“We really wanted to create something different that stands out from our competitors. My father and business partner, Dr. McSpadden, is distinguished as one of the world’s foremost endodontic file designers and he considers the One Endo file to be the best overall file design he’s ever seen. When we founded NanoEndo LLC to bring the One Endo file to market, I knew that our website would become the cornerstone of our efforts and I wanted its design to highlight the same uniqueness in thought and attention to detail evident in my dad’s instrument design. I have a long history of working with Stellar Studios to create award winning multimedia designs and it was a forgone conclusion that they would help us achieve our goals. Stellar Studios is an outstanding agency with tremendous talent and we are very fortunate to count them among our friends and partners.” – JT McSpadden, Chief Operating Officer, NanoEndo LLC

The Communicator Awards is the leading international awards program recognizing big ideas in marketing and communications. Founded two decades ago, The Communicator Awards receives over 6,000 entries from companies and agencies of all sizes, making it one of the largest awards of its kind in the world. The Communicator Awards is sanctioned and judged by the Academy of Interactive & Visual Arts, an invitation-only group consisting of top-tier professionals from acclaimed media, communications, advertising, creative and marketing firms. AIVA members include executives from organizations such as Airtype Studio, Big Spaceship, Conde Nast, Coach, Disney, The Ellen Degeneres Show, Estee Lauder, Fry Hammond Barr, Lockheed Martin, MTV Networks, Pitney Bowes, rabble+rouser, Sotheby’s Institute of Art, Time, Inc, Victoria’s Secret, Wired, and Yahoo!


On Communication and Collaboration for Advancing Endodontic File Design

While the overwhelming majority of comments we receive regarding our research and innovations is very positive and complementary, publishing our independent research while marketing our own endodontic file designs and claiming unbiased objectivity opens us up to criticism and scrutiny. We expect and welcome such skepticism as it inspires discussion and informs further investigations. Our hope is that our openness to criticism and our transparency in operations will ultimately serve to balance biases and provide an open dialogue wherein all perspectives may be granted equal consideration. To that end, please consider the following comments we’ve received regarding our most recent series of endo file evaluations alongside our responses to them:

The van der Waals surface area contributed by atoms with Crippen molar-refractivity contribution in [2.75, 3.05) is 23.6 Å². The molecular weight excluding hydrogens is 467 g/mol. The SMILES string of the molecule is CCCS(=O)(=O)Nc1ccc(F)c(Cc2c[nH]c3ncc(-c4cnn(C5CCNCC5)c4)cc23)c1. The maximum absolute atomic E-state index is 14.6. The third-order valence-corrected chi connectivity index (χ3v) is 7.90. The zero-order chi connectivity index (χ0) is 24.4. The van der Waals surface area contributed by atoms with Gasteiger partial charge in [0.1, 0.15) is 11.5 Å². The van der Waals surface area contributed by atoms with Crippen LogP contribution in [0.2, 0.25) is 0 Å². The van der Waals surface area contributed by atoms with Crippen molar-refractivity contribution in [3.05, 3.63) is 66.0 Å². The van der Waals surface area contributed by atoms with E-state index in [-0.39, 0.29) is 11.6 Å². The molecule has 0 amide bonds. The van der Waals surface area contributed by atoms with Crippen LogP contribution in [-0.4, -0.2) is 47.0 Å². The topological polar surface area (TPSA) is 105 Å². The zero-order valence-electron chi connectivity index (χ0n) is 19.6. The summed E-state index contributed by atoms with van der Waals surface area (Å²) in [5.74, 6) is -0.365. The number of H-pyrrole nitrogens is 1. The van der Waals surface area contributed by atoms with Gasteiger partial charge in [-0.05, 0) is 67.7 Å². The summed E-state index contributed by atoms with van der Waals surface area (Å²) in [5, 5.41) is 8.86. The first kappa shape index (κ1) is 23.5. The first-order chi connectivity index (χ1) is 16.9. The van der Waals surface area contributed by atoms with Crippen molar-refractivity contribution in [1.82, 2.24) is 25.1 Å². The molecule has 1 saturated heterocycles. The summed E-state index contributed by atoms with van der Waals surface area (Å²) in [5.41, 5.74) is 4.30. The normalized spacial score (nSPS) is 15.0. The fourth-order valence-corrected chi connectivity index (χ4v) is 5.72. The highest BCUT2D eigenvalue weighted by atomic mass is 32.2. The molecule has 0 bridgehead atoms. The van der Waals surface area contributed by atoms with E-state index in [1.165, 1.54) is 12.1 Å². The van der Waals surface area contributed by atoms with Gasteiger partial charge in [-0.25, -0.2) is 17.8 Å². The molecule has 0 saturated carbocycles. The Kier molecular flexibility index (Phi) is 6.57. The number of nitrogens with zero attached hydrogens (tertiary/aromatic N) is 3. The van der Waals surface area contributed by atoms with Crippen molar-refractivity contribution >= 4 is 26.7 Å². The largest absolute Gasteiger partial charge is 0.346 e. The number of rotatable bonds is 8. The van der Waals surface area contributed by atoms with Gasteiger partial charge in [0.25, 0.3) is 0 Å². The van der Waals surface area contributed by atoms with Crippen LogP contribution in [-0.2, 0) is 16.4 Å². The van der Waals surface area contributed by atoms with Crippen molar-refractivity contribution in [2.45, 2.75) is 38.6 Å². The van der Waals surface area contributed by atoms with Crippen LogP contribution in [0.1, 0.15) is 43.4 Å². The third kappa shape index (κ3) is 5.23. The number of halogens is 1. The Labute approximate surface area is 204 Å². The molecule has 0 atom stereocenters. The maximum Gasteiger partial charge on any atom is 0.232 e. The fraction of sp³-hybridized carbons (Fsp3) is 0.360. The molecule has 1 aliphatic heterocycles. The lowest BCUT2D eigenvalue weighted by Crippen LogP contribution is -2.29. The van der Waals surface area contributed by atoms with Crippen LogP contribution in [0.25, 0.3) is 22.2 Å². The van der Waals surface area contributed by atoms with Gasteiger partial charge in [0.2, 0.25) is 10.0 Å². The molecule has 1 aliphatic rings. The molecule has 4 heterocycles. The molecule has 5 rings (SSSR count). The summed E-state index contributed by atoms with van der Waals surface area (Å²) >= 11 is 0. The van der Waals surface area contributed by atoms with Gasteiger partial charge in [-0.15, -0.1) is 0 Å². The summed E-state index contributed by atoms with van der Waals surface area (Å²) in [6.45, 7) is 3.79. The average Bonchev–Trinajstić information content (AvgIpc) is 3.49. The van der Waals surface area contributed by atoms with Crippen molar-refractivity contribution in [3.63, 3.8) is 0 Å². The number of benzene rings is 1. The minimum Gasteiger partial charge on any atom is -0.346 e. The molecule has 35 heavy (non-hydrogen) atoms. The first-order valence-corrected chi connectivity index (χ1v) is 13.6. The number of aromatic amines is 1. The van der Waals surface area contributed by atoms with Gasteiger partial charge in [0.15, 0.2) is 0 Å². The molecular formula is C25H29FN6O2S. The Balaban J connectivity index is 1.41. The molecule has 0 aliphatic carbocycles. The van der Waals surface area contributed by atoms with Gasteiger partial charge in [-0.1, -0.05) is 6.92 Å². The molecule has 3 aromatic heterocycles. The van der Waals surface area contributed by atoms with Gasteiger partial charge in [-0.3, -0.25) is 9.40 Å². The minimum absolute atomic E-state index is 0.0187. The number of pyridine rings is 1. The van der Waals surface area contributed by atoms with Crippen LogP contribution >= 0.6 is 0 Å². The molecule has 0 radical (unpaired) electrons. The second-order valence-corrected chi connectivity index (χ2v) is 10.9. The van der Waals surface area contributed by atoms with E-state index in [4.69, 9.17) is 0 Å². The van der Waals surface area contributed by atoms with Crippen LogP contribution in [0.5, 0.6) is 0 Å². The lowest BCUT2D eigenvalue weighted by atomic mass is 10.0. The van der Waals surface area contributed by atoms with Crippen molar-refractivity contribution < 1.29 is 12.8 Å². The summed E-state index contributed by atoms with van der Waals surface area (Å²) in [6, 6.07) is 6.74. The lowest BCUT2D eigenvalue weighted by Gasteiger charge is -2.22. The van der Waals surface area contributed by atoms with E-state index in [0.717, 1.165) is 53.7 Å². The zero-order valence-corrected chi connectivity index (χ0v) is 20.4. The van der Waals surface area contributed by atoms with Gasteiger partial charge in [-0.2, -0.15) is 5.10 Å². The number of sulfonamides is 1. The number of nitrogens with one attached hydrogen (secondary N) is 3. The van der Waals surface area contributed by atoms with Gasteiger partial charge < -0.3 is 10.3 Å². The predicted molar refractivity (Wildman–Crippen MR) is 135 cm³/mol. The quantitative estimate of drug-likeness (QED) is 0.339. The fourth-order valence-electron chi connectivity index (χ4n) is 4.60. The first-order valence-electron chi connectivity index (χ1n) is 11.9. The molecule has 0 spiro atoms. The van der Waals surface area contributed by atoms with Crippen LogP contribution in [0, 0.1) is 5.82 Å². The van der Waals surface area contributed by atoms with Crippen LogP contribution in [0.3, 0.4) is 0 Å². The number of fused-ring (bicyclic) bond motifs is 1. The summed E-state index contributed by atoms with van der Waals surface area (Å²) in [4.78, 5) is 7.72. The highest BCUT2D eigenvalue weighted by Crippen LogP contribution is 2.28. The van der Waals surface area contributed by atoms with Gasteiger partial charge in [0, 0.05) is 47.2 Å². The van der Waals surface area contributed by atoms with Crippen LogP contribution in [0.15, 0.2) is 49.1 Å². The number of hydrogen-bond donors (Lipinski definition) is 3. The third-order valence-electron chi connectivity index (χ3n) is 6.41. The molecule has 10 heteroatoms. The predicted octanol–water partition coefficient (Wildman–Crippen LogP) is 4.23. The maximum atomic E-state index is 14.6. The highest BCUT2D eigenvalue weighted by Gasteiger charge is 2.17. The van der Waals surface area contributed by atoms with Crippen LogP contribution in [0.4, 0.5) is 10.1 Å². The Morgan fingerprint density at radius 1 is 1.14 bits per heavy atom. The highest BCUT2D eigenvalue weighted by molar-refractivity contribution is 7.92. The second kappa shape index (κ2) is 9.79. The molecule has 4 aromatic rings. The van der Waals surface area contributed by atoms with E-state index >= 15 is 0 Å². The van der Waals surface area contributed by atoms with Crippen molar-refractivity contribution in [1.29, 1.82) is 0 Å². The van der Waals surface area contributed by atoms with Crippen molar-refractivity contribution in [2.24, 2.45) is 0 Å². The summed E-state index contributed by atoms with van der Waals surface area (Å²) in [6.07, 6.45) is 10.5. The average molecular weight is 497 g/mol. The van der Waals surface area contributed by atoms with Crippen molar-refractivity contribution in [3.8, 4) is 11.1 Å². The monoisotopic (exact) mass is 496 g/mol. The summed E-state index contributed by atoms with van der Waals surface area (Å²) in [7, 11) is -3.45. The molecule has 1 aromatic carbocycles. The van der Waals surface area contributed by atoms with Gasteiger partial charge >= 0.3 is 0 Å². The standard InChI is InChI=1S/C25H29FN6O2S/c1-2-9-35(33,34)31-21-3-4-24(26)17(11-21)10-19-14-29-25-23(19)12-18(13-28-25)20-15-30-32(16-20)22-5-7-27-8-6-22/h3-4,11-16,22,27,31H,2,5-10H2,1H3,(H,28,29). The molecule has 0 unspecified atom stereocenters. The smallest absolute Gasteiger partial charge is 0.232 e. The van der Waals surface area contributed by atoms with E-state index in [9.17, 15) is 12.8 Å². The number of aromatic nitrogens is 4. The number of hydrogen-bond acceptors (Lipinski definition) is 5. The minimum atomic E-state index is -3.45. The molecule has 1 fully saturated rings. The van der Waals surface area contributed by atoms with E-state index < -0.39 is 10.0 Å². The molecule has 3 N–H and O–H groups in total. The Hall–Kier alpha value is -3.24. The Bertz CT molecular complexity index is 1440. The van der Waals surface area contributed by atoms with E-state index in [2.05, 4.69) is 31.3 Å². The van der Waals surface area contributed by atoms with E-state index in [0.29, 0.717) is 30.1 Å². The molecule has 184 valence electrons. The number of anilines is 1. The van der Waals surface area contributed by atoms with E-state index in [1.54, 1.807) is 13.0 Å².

Alex’s Comment: (background unknown)

Great job Dr. McSapdden! Your experiment’s design proved that your file is the best! Well done!! Now it’s time to put together an experiment to prove that your children are the cutest!! Come on man! Is this a joke? How can you sell a file and test competitor files? Well. Thanks for wasting my time reading this commercial.

Dr. McSpadden’s Response:

The instant formula for failure may be to try to please everyone but we try. We try by using equipment that can give results that can be consistently replicated independent of the operator. We try with a commitment to publishing the results without knowing in advance what the results will be. We try by inviting any change in the parameters we use for testing as well as inviting anyone to observe the results as they occur. We try by including 35 years of our past testing experience to provide the most useful information we know how. We try by using the information we have accumulated to design instruments that might help in providing solutions for clinical needs. We try by having our quest for solutions to be a continuing endeavor. We try by convincing ourselves that trying is better than doing nothing when success is unknown but that even failure might be at least some benefit. And, we will try to help you find solutions if you should ask and hope that you might try to do the same for us. And, yes my grandchildren are the cutest and, as a 75 year old grandfather who doesn’t need to sell files, I will admit that particular claim might be biased.

David Clement’s Comment: (UTHSC Grad Endo)

This is a great project you are sharing with the Endo Community.  I look forward to seeing further results which you say will be distributed regularly. Just one comment, and perhaps a description criteria you could consider adding to the Descriptive Characteristics. The Circular core dimension as a percentage of the circumferential size (diameter) would be a very interesting characteristic to see.  The bulk of metal in the core (Not including the exposed cutting edges) could give fundamental information/understanding on torsional strength and and Cyclic fatigue characteristics of these rotary files.  It would also give information is the core area changes in the length of the blade, theoretically increasing the Flute space ( debris removing area). Again, Many thanks for sharing the project information with us. 

Dr. McSpadden’s Response:

…I think your idea is excellent. It might be good to carry it a step further and have the core as a percent of the total x-sectional area. If we cannot change the program easily I can include it in the discussion. I really appreciate your interest and comments.

If you have any questions or comments of your own, please feel free to share them with us however you like. Post them here, send us an email or give us call (844) ONE-FILE [663-3453]. We value your input and perspective and hope you will help us in collaborating for the advancement of endodontics.